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Magrathea Entropy album cover
3.12 | 6 ratings | 1 reviews | 17% 5 stars

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Studio Album, released in 1999

Songs / Tracks Listing

1. The Lions den
2. On the ledge
3. Fountain of desire
4. Killing machine
5. Slave (short version)
6. Cecilia
7. Ship of the dead
8. Not of this earth
9. Devoured
10. Underclouds

Line-up / Musicians

- Glenn Alexander / vocals, keyboards
- Grant Mallison / guitar
- Gary Gordon / bass
- Gary MacDonald / drums

Releases information

Re-recording of the Underclouds album with alternate versions of certain tracks.

CD self-released (1999, UK)

Thanks to memowakeman for the addition
and to Quinino for the last updates
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MAGRATHEA Entropy ratings distribution

(6 ratings)
Essential: a masterpiece of progressive rock music(17%)
Excellent addition to any prog rock music collection(33%)
Good, but non-essential (33%)
Collectors/fans only (17%)
Poor. Only for completionists (0%)

MAGRATHEA Entropy reviews

Showing all collaborators reviews and last reviews preview | Show all reviews/ratings

Collaborators/Experts Reviews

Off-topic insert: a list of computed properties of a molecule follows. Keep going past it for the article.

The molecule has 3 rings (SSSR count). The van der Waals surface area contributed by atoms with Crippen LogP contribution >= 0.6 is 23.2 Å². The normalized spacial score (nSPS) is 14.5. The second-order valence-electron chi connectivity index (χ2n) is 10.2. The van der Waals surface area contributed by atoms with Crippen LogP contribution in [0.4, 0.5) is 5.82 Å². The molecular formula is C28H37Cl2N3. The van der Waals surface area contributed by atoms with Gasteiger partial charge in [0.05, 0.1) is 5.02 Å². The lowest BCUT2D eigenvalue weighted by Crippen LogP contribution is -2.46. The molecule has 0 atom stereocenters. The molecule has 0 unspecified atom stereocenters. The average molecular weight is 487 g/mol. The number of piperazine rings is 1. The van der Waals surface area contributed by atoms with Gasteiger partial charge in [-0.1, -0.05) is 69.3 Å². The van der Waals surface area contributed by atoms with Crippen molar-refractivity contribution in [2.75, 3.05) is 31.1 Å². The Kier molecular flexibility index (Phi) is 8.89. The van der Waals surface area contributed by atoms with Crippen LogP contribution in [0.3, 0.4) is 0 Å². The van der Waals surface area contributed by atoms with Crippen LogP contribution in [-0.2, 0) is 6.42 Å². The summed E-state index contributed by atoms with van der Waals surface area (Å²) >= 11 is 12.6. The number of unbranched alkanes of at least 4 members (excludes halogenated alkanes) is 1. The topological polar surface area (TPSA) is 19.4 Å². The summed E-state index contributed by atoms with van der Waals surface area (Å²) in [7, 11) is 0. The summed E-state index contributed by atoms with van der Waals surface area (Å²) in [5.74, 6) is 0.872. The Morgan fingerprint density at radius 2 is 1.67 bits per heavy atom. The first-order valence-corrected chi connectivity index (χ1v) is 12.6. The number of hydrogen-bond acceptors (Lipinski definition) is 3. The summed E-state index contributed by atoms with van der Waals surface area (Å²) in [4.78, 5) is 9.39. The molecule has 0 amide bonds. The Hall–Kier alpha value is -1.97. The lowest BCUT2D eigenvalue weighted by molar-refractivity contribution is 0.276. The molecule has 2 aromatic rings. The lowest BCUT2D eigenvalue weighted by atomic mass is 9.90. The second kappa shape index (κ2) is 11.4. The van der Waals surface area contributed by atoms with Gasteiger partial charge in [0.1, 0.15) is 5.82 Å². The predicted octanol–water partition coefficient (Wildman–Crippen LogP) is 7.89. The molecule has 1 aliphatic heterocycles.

Review by apps79
SPECIAL COLLABORATOR Honorary Collaborator
3 stars Led by singer/keyboardist Glenn Alexander, UK progsters Magrathea were formed in 1993 as a five-piece group with Neil Gordon on keys, Gary Gordon on bass, Gary Macdonald on drums and Grant Mallison on guitars.By the new millenium Neil Gordon and Mallison got out of the picture with Jason Smith taking over the guitars and Alexander being also responsible for the keyboard work.This line-up recorded ''Underclouds'', the band's debut, issued in 2001 as ''Entropy'' with the same tracklist but also alternate version of certain tracks.

This first release finds Magrathea delivering a rather raw, unrefined but still attractive sound, evoking the heavier Neo/Symphonic prog bands like TSUNAMI, MENTAUR and early GALAHAD or PALLAS.With Alexander performing in a quite dramatic vocal style and offering a keyboard work full of surprises, the album gets some of its inspiration also from Classic Prog bands such as YES and GENESIS, wrapped in an atmospheric mix of different and sometimes dark-styled soundscapes with symphonic keyboards, heavy-sounding guitars and a fair amount of breaks.Powerful and dynamic grooves give their place to keyboard-based symphonic passages and some nice dramatic vocal performances are followed by delicate instrumental parts with flashy synths and complex ideas.There is also an obscure metal mood dominating the album, which however does not sound metal at all, mainly because of the frenetic groovy parts and the combination of heavy guitars and nervous synths.But the overall style is closer to Neo/Symponic Prog with good orchestrations and interesting themes popping up here and there.Only flaws: The distorted vocal parts and a few uninteresting parts of groovy but forgettable Heavy Rock.

Of great interest for both fans of Neo Prog and Symphonic Rock, though even the metalheads will find plenty to like in ''Entropy''.Recommended.

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